#4. On nuclear weapons: "If it were solely up to you, sir, how many nuclear weapons would you maintain in the U.S. stockpile, even if other states did not reduce their arsenals at all?"
#5: On U.S.-Japanese relations: "The U.S.-Japanese security treaty is decidedly one-sided. As MIT professor Barry Posen points out, the treaty commits us to defending Japan while Japan promises to help. Shouldn't this arrangement be reversed? Why should America be more committed to defending Japan than the Japanese are? As secretary of defense, what will you do to produce a more equitable sharing of burdens between the U.S. and its wealthiest allies?"
#6: On torture: "Are you comfortable with how the Obama administration dealt with the previous use of torture by U.S. personnel? Do you think the officials who authorized torture and other war crimes should have been prosecuted?"
#7: On Iraq and Afghanistan: "In the past decade, the United States has failed to achieve its strategic objectives in two major conflicts: Iraq and Afghanistan. Apart from the obvious lesson that we should not start foolish wars, what other lessons should the U.S. military be learning from these twin failures?"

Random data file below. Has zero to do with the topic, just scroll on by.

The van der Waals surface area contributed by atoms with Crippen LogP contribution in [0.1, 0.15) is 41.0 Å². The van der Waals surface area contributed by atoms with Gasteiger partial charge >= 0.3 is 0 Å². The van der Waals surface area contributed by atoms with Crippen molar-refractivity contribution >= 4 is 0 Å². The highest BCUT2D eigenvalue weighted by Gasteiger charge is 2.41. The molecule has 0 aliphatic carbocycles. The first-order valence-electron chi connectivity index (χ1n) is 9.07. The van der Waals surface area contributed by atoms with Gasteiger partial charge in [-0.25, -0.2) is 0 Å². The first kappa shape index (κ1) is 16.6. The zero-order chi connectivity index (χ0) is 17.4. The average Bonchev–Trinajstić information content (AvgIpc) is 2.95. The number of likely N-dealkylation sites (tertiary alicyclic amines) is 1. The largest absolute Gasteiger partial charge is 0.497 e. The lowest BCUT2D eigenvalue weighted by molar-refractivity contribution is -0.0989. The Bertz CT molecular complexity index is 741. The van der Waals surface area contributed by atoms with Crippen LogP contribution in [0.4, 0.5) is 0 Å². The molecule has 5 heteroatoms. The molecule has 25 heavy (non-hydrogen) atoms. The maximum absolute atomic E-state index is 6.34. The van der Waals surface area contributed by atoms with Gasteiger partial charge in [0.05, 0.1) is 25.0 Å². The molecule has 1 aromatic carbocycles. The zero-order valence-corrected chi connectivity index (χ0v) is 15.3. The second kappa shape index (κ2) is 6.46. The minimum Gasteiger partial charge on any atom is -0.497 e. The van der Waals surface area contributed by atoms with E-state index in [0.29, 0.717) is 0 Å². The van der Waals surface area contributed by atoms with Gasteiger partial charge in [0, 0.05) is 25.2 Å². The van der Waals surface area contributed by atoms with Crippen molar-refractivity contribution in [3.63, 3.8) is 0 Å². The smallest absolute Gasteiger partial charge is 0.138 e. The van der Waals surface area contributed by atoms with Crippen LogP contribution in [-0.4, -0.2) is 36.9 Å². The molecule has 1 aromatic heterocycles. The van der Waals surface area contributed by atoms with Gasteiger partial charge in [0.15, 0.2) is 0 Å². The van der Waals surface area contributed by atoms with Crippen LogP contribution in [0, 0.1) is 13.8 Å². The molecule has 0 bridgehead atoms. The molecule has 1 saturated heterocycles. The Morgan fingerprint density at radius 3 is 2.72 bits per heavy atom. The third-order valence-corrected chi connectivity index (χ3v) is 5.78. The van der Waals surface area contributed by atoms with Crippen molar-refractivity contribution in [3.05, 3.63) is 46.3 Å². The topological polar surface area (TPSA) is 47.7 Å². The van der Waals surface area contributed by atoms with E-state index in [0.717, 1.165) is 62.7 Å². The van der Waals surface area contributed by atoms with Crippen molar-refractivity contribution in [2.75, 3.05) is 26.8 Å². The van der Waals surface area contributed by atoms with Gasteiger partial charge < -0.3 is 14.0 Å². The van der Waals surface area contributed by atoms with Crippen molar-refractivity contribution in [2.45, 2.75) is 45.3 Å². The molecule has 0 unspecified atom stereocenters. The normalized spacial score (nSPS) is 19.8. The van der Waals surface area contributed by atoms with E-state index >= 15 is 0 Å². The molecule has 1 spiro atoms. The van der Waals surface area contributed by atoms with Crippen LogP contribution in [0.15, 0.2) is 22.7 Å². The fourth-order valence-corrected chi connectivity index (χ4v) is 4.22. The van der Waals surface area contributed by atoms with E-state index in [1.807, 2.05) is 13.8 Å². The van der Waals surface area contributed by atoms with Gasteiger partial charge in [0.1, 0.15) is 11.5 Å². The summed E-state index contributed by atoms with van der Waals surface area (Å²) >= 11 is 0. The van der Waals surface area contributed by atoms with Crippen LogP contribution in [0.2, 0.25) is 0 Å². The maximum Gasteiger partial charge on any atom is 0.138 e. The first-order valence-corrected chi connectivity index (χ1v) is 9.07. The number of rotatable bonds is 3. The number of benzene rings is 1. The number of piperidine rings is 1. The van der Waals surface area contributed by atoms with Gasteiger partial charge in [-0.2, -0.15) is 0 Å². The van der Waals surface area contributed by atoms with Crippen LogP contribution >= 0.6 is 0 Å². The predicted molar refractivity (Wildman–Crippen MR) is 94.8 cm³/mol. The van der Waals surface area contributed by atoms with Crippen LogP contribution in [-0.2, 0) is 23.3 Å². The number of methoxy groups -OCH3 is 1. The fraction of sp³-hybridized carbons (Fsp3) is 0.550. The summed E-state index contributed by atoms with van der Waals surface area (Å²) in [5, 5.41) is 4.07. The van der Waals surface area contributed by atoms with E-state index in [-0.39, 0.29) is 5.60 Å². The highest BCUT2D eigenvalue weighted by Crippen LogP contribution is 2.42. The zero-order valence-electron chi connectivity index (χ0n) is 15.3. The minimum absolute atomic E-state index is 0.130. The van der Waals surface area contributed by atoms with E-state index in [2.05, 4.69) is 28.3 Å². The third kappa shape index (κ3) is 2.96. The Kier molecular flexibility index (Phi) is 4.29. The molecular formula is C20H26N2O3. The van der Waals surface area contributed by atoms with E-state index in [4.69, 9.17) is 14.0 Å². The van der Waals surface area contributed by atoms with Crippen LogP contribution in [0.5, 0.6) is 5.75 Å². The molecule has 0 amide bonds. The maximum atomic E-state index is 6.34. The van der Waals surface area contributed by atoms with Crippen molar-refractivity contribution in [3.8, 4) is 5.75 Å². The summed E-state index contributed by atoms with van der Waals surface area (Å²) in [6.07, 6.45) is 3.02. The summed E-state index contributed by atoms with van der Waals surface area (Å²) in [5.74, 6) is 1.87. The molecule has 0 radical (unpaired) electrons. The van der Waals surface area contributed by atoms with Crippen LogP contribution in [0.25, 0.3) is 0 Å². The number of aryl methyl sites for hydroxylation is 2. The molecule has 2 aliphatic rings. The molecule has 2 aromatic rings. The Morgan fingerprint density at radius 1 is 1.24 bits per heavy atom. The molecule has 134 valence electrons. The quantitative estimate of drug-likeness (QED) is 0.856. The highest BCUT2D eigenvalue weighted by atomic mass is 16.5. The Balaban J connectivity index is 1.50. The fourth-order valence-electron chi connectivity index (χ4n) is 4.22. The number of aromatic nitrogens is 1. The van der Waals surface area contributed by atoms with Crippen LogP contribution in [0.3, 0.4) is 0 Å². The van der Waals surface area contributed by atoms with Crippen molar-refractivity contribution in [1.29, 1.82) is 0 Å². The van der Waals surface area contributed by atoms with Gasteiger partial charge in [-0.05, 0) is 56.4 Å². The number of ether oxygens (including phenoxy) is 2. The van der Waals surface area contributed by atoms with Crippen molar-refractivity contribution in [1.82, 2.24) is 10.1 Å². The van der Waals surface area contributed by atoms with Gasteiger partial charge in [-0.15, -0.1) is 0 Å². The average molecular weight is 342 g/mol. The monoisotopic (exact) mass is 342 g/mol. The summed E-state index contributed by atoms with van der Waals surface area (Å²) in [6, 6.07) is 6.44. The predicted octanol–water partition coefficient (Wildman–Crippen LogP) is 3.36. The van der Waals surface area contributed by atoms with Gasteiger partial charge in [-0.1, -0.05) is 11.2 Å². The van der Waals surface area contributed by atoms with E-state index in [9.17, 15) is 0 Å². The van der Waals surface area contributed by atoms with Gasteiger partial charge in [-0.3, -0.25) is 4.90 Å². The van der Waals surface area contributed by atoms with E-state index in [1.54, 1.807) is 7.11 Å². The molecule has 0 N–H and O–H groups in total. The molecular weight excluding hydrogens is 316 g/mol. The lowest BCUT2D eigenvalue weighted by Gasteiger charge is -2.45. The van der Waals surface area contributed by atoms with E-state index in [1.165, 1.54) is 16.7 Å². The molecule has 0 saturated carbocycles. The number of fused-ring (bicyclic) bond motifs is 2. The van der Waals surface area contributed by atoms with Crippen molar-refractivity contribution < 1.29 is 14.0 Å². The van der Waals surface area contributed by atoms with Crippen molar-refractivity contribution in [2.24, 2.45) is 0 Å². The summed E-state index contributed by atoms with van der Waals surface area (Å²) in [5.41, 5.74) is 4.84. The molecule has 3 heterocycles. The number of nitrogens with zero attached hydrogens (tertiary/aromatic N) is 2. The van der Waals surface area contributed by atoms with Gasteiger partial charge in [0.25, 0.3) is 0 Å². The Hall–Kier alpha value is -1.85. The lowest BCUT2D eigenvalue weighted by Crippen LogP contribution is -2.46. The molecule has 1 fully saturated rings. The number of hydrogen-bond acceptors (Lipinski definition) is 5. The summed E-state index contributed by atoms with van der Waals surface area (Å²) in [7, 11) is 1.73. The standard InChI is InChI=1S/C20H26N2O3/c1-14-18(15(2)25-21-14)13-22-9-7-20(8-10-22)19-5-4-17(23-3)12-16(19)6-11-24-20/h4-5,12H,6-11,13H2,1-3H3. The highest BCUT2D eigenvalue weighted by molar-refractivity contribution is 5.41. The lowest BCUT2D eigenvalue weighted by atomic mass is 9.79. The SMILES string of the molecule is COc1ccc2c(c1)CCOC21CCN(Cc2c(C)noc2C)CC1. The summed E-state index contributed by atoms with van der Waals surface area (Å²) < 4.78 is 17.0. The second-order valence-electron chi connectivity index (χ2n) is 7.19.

#8: On the global military footprint: "The United States has hundreds of bases and other military facilities in every continent of the world; no other country comes even close. In the absence of a serious peer competitor, does our security really depend on this enormous global footprint? Which facilities could we do without?"
Bonus follow-up: "Defense experts also agree that America's basing structure at home is inefficient. As Secretary, are there any bases you would close or consolidate?
#9: On rape in the U.S. armed forces: "President Obama has recently authorized the deployment of women in combat roles. Yet sexual harassment and rape have reached epidemic proportions within the U.S. military, with over 3000 incidents per year being reported. What do you intend to do about this?"